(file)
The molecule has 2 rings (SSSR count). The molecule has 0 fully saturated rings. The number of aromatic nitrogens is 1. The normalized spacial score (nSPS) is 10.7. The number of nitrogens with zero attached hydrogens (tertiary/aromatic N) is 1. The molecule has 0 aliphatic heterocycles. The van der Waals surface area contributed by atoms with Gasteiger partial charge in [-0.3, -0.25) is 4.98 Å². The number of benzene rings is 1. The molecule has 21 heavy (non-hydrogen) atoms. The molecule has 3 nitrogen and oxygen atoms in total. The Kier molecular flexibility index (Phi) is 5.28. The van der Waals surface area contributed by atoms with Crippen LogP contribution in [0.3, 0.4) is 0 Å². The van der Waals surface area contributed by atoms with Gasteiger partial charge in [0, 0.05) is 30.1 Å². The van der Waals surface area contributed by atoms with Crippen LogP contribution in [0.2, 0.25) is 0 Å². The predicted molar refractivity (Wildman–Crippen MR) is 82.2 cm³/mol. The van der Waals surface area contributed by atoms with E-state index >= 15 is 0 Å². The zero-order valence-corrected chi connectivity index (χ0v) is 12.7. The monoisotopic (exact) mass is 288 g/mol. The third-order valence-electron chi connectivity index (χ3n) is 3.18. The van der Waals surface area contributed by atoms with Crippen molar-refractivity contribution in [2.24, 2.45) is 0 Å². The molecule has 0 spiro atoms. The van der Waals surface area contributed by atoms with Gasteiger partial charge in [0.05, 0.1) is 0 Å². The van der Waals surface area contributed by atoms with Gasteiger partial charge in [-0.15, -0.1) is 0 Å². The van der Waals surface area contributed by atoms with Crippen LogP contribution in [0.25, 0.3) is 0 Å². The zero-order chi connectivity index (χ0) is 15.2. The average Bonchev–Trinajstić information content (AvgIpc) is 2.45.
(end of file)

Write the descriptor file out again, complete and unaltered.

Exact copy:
The molecule has 2 rings (SSSR count). The molecule has 0 fully saturated rings. The number of aromatic nitrogens is 1. The normalized spacial score (nSPS) is 10.7. The number of nitrogens with zero attached hydrogens (tertiary/aromatic N) is 1. The molecule has 0 aliphatic heterocycles. The van der Waals surface area contributed by atoms with Gasteiger partial charge in [-0.3, -0.25) is 4.98 Å². The number of benzene rings is 1. The molecule has 21 heavy (non-hydrogen) atoms. The molecule has 3 nitrogen and oxygen atoms in total. The Kier molecular flexibility index (Phi) is 5.28. The van der Waals surface area contributed by atoms with Crippen LogP contribution in [0.3, 0.4) is 0 Å². The van der Waals surface area contributed by atoms with Gasteiger partial charge in [0, 0.05) is 30.1 Å². The van der Waals surface area contributed by atoms with Crippen LogP contribution in [0.2, 0.25) is 0 Å². The predicted molar refractivity (Wildman–Crippen MR) is 82.2 cm³/mol. The van der Waals surface area contributed by atoms with E-state index >= 15 is 0 Å². The zero-order valence-corrected chi connectivity index (χ0v) is 12.7. The monoisotopic (exact) mass is 288 g/mol. The third-order valence-electron chi connectivity index (χ3n) is 3.18. The van der Waals surface area contributed by atoms with Crippen molar-refractivity contribution in [2.24, 2.45) is 0 Å². The molecule has 0 spiro atoms. The van der Waals surface area contributed by atoms with Gasteiger partial charge in [0.05, 0.1) is 0 Å². The van der Waals surface area contributed by atoms with Gasteiger partial charge in [-0.15, -0.1) is 0 Å². The van der Waals surface area contributed by atoms with Crippen LogP contribution in [0.25, 0.3) is 0 Å². The zero-order chi connectivity index (χ0) is 15.2. The average Bonchev–Trinajstić information content (AvgIpc) is 2.45.